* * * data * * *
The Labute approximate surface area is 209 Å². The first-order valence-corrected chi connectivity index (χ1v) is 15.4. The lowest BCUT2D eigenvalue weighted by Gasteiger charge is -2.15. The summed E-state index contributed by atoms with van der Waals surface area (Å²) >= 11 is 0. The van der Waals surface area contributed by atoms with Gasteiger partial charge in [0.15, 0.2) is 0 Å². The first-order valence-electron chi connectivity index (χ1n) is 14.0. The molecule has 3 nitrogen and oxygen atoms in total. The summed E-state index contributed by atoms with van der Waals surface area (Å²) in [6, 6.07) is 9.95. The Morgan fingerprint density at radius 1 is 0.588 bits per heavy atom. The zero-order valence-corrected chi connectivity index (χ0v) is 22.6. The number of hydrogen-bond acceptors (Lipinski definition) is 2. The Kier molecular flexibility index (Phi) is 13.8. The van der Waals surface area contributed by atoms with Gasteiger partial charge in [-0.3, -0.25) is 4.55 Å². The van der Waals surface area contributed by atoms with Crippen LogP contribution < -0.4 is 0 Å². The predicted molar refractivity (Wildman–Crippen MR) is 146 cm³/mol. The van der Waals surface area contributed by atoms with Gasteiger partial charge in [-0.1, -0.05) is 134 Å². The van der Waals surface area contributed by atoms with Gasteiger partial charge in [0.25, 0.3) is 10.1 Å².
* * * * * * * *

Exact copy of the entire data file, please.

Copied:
The Labute approximate surface area is 209 Å². The first-order valence-corrected chi connectivity index (χ1v) is 15.4. The lowest BCUT2D eigenvalue weighted by Gasteiger charge is -2.15. The summed E-state index contributed by atoms with van der Waals surface area (Å²) >= 11 is 0. The van der Waals surface area contributed by atoms with Gasteiger partial charge in [0.15, 0.2) is 0 Å². The first-order valence-electron chi connectivity index (χ1n) is 14.0. The molecule has 3 nitrogen and oxygen atoms in total. The summed E-state index contributed by atoms with van der Waals surface area (Å²) in [6, 6.07) is 9.95. The Morgan fingerprint density at radius 1 is 0.588 bits per heavy atom. The zero-order valence-corrected chi connectivity index (χ0v) is 22.6. The number of hydrogen-bond acceptors (Lipinski definition) is 2. The Kier molecular flexibility index (Phi) is 13.8. The van der Waals surface area contributed by atoms with Gasteiger partial charge in [-0.3, -0.25) is 4.55 Å². The van der Waals surface area contributed by atoms with Crippen LogP contribution < -0.4 is 0 Å². The predicted molar refractivity (Wildman–Crippen MR) is 146 cm³/mol. The van der Waals surface area contributed by atoms with Gasteiger partial charge in [-0.1, -0.05) is 134 Å². The van der Waals surface area contributed by atoms with Gasteiger partial charge in [0.25, 0.3) is 10.1 Å².